Each of them bring something different, but Joyce is the essence of life.  Keana has been gifted with a little boy, Asanii.  He is all of those qualities in parenthesis – but boldness must be added.  Observing the little man as he learns to walk, talk, interact and grow in every way, we realize that God has given us another generation to guide. Yeah, we should rest, but like CDM, we love our family because in both, we have much to be grateful for.

In closing, this holiday I pray each man and woman will begin to appreciate the breath of life. If you are down because of a foreclosure, job loss, poor heath, I truly understand. But, the breath of life is a promise from God. It will get better, my friends.

Happy Thanksgiving.

Bernard A. McNealy, President,

Carson Dunn Media Marketing

WEIGHING OPTONS: Doing Your Best

Having a small PR and advertising agency is a funny thing. You’re forced to find staff members who are versatile and competent. I know. Clients only expect competency out of its agency, but believe me it is paramount to hire people who combine acumen and passion.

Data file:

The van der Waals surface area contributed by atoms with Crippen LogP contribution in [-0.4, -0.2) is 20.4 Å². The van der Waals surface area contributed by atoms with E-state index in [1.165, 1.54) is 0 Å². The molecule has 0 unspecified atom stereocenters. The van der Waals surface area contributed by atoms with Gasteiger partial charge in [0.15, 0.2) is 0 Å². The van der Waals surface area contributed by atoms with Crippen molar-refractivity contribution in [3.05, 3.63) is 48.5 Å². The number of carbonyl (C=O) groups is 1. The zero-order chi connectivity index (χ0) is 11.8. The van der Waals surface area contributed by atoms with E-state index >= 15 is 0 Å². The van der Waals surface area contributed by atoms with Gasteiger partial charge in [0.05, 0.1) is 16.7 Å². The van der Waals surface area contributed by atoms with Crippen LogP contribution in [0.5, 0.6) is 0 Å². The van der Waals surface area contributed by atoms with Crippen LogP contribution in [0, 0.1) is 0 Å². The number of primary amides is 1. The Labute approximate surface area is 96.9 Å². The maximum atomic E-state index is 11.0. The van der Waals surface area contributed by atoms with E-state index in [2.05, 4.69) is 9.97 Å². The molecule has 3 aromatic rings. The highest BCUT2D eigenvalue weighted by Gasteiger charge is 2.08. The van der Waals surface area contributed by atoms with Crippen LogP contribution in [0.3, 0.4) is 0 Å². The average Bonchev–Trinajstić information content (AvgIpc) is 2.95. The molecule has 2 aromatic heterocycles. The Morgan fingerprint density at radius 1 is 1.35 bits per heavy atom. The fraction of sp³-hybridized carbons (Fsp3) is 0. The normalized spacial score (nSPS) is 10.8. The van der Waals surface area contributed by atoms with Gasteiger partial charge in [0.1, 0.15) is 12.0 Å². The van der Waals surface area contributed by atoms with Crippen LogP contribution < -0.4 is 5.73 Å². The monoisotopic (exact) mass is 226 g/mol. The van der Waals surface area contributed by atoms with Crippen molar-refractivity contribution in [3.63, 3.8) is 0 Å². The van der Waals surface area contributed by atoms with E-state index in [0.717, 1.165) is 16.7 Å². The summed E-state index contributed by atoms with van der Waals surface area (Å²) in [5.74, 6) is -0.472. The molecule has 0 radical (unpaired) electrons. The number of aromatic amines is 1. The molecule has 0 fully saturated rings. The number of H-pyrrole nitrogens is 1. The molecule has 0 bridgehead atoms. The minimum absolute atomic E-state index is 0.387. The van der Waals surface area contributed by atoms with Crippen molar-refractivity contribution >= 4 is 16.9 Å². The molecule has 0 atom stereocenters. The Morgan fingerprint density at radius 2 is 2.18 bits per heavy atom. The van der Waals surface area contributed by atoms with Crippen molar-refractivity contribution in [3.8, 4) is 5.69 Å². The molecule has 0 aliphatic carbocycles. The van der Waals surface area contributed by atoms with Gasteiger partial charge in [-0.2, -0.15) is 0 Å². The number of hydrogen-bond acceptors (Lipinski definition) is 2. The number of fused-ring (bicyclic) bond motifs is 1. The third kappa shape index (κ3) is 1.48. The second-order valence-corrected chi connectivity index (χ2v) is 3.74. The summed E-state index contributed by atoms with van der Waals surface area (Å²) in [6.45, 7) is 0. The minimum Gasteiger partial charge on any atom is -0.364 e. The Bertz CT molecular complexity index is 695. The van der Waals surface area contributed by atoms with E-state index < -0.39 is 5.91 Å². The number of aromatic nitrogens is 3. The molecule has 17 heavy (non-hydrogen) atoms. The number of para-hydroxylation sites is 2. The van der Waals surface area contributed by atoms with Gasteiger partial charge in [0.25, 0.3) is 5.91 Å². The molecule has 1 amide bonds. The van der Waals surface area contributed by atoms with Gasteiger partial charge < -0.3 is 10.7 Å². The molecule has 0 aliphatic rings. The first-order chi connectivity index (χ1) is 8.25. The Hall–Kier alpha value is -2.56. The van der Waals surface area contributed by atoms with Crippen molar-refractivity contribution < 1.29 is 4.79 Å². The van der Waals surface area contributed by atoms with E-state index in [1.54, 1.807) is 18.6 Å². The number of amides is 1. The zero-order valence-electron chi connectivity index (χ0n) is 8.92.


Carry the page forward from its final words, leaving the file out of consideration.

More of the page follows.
Passion is a nice ingredient because people who have it do their best under all circumstances. In a small agency we are forced to pull together like family, each person shoring up the other guy. We are protective and feel obligated to do so. That sometimes offends outsiders, but without layers of bureaucracy, there is little bull-corn. I often tell potential clients that a small agency is to their  advantage — we have raw sincerity. Contrarily, big agencies has a healthy quotient of Politburo Kremlineuqe duplicity, combined with Washingtonian sewer carpet. Carson Dunn Media is the real deal.

Once we forgot about being family and pulling together. I will offer my experience as a cautionary tale to other small agencies.  The failure of teamwork brought us to a ruinous crisis because we had an account rep with an agenda. His agenda was stealing clients  and giving them to his friends.  Friends — it turns out operated an agency that he was part owner. This guy spoke the right words, projected a nice guy persona and a wealth of knowledge about the advertising industry. Clients only committed to our ideas after  first consulting him. The funny thing is that I was his boss.

This guy was a character. He even went so far as to try to recruit my creatives for his secret company. We locked his email, froze his passwords and changed our operating manual and policies right after that. It didn’t stop him from trying to find out how our new policies might help him. I suspect that an account rep. I hired two months later was a mole associated with him.  I’m not airing dirty laundry; although when one talks about the inner workings of anything they run that risk.